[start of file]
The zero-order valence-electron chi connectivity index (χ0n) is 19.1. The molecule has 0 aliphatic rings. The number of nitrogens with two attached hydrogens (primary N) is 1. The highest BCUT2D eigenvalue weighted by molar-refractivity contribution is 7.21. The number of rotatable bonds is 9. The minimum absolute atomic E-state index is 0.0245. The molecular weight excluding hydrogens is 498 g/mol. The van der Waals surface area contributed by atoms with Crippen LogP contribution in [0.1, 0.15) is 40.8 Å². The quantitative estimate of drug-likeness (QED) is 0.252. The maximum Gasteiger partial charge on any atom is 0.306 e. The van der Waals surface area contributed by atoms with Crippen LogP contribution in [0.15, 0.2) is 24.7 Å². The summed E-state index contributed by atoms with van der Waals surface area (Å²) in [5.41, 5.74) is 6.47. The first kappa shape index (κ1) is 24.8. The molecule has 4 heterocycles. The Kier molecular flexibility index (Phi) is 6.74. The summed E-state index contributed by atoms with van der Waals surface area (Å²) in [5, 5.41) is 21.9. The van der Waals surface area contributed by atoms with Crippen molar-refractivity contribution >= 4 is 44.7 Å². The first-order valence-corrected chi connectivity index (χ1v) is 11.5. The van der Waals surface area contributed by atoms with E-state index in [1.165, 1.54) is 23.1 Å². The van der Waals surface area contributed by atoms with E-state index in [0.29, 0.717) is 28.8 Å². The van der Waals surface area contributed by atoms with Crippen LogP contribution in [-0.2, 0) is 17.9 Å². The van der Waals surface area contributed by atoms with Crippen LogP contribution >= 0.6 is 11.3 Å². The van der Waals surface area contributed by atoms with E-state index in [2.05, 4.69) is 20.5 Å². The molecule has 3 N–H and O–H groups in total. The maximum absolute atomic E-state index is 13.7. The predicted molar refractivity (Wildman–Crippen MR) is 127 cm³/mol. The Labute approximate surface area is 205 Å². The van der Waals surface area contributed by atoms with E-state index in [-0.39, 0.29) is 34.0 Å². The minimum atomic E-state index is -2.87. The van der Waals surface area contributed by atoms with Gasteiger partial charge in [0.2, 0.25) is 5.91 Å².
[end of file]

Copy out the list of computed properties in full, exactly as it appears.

The zero-order valence-electron chi connectivity index (χ0n) is 19.1. The molecule has 0 aliphatic rings. The number of nitrogens with two attached hydrogens (primary N) is 1. The highest BCUT2D eigenvalue weighted by molar-refractivity contribution is 7.21. The number of rotatable bonds is 9. The minimum absolute atomic E-state index is 0.0245. The molecular weight excluding hydrogens is 498 g/mol. The van der Waals surface area contributed by atoms with Crippen LogP contribution in [0.1, 0.15) is 40.8 Å². The quantitative estimate of drug-likeness (QED) is 0.252. The maximum Gasteiger partial charge on any atom is 0.306 e. The van der Waals surface area contributed by atoms with Crippen LogP contribution in [0.15, 0.2) is 24.7 Å². The summed E-state index contributed by atoms with van der Waals surface area (Å²) in [5.41, 5.74) is 6.47. The first kappa shape index (κ1) is 24.8. The molecule has 4 heterocycles. The Kier molecular flexibility index (Phi) is 6.74. The summed E-state index contributed by atoms with van der Waals surface area (Å²) in [5, 5.41) is 21.9. The van der Waals surface area contributed by atoms with Crippen molar-refractivity contribution >= 4 is 44.7 Å². The first-order valence-corrected chi connectivity index (χ1v) is 11.5. The van der Waals surface area contributed by atoms with E-state index in [1.165, 1.54) is 23.1 Å². The van der Waals surface area contributed by atoms with E-state index in [0.29, 0.717) is 28.8 Å². The van der Waals surface area contributed by atoms with Crippen LogP contribution in [-0.2, 0) is 17.9 Å². The van der Waals surface area contributed by atoms with Crippen LogP contribution >= 0.6 is 11.3 Å². The van der Waals surface area contributed by atoms with E-state index in [2.05, 4.69) is 20.5 Å². The molecule has 3 N–H and O–H groups in total. The maximum absolute atomic E-state index is 13.7. The predicted molar refractivity (Wildman–Crippen MR) is 127 cm³/mol. The Labute approximate surface area is 205 Å². The van der Waals surface area contributed by atoms with E-state index in [-0.39, 0.29) is 34.0 Å². The minimum atomic E-state index is -2.87. The van der Waals surface area contributed by atoms with Gasteiger partial charge in [0.2, 0.25) is 5.91 Å².